As a general rule, you have an ASPLAIN number. You take 65535 and see how many times it goes, with integer in the ASPLAIN number (1 time, 2 times, 3 times…depending). This will be your decimal number before dot in ASDOT format . Then you multiple the 65535 with the integer obtained in the first step and you deduct from the ASPLAIN number. From the rest after the second operation, you deduct the the decimal you have in front of the dot. The rest in decimal that comes after the dot .

What confused me is that the number in the example was so close to the last 2-bytes ASN which is 65535.

Now for the last example, let me take a random higher number 194534 (the example from the first line) and to obtain the ASDOT format.

1. 194534 / 65535 = 2 (integer)

2 194534 – ( 65535 * 2) = 194534 – 131070 = 63464

3 63464 – 2 = 63462

4 ASDOT = 2.63462

An online converter from ASPLAIN do ASDOT you can find here:

For some more detailed explanation I would like to ask you to download the Cisco and Juniper documents regarding 4-bytes ASN implementation in BGP.

If you have any useful information about this topic or if something is wrong in my post, please comment and share your knowledge.

Juniper Training … Get a Free First Look

Today in the morning, I received a notification in my Inbox about a new person following  me on Twitter. As I took a look on Jonah Manning’s (that’s the name of the person following me) twitters, one subject caught my attention immediately: Training … Get a Free First Look”.

I followed the link and this lead me to an document ( which explains that Juniper is renewing it’s learning classes and they need beta testers for this. In the following lines I will use some lines from the link posted above, so please don’t sue me for copyright infringement, rather let me know if there is a problem and I’ll remove them.

So, what’s going on Juniper:
“When we write new training classes (or even significantly revise existing ones), we conduct various kinds of reviews to ensure that the training teaches the correct audience the correct skills in the correct way.  Sometimes, we get input from members of the “target audience” prior to writing the training (or even while writing the training), to find out what they really want to know, or to find out if a particular example is going to work well.  However, one of the biggest tests of a new class is the beta class.”

What is a beta class?
“A beta class is the first real-life test of a new class”

Where will them take place?
“It is conducted in our (n.a. Juniper’s) Sunnyvale offices using student guides and labs that are candidates for final release, and it is taught on a schedule that imitates the final class.  This is where we find out whether the four-day class really is four days, whether that slide on the second day really does explain four-byte AS numbers well enough, and whether that lab really does explain the topic accurately.  This is our opportunity to double-check that the class includes the correct material for the target audience, that it teaches that material well, and that there are no missing “building blocks” of knowledge.”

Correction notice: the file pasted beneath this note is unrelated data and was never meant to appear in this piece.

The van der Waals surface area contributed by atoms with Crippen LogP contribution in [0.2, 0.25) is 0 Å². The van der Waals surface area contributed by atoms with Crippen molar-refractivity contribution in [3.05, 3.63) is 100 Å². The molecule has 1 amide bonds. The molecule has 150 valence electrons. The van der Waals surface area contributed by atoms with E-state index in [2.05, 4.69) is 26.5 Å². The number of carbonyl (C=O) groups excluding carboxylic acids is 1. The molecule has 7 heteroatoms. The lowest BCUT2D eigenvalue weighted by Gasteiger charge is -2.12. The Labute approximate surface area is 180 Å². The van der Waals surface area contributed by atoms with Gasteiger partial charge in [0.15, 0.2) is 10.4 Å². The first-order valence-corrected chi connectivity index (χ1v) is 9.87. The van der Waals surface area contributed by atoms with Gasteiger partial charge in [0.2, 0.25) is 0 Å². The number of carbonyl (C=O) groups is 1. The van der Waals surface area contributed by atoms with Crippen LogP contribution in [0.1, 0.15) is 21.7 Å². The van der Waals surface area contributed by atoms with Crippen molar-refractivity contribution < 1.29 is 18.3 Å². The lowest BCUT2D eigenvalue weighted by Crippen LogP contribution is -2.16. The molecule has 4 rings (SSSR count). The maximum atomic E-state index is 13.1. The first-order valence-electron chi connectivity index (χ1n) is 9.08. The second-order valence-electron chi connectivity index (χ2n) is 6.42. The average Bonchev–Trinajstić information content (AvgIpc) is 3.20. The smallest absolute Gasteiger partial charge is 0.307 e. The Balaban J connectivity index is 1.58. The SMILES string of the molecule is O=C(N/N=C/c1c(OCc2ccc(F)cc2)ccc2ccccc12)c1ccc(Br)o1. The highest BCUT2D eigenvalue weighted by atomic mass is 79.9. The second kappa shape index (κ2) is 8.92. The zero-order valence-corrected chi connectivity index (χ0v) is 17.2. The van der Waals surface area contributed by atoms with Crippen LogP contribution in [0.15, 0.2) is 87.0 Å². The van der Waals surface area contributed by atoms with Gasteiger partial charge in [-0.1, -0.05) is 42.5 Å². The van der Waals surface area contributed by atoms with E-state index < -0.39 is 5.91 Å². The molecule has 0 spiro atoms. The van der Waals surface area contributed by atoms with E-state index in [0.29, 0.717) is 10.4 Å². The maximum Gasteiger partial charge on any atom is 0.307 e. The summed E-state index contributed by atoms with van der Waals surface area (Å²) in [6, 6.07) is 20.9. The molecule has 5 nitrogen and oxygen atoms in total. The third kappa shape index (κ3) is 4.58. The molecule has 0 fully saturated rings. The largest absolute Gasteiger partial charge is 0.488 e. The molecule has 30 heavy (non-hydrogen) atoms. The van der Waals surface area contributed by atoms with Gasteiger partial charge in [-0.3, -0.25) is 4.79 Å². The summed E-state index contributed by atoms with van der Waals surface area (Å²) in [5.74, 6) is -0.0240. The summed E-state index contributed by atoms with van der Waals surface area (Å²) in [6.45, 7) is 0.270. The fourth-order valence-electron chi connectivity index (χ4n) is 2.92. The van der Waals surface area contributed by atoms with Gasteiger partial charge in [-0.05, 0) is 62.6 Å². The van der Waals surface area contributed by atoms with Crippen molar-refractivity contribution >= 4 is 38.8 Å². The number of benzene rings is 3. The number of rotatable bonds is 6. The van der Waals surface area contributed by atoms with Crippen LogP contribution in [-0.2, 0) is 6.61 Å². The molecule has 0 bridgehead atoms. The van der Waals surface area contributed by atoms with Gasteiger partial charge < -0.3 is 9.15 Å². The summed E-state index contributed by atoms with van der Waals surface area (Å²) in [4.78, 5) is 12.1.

What they will teach you?
“… we have many kinds of classes (introductory, intermediate, and advanced) on many different topics (routing, VPNs, MPLS, security, management, etc.)”

How much does it cost?
“Participants in the beta classes are allowed to attend the class for free (however, all incidental expenses, including travel, are the participants’ responsibility)”

As you can see this beta classes are free, but unfortunately  for some of us, network engineers, will cost some money (at least for me since I’m in Europe) to attend, due to travel expenses and accommodation. Anyway the lucky ones, which are interested in seeing what’s the deal with Juniper and have some know-how about networking can attend this classes for free. To take advantage of this offer, you have to register. Please find out how to do that at:, the paragraph before last one.

OK, if you cannot participate in this program, but you still want to get familiar with Juniper, there is a good news, as you can find online some classes. And the best part, some of them are completely free, you just need an Internet connection and you’re good to go. You can find this online classes here:

Juniper introduces Adaptive Threat Management

JuniperJuniper is this week introducing software that lets security platforms – even those made by other vendors – share and analyze log information in order to determine the root cause of network problems and fix them.

Called Adaptive Threat Management, the data-sharing software includes upgrades to its SSL VPN and Unified Access Control  devices that enable them to publish log information to a UAC server that shares the data with other platforms.

The interface between the SSL and UAC devices and the server is a standard known as IF-MAP, a communication interface for creating a two-way street between network devices and the server to which device data is published.

Read the full article on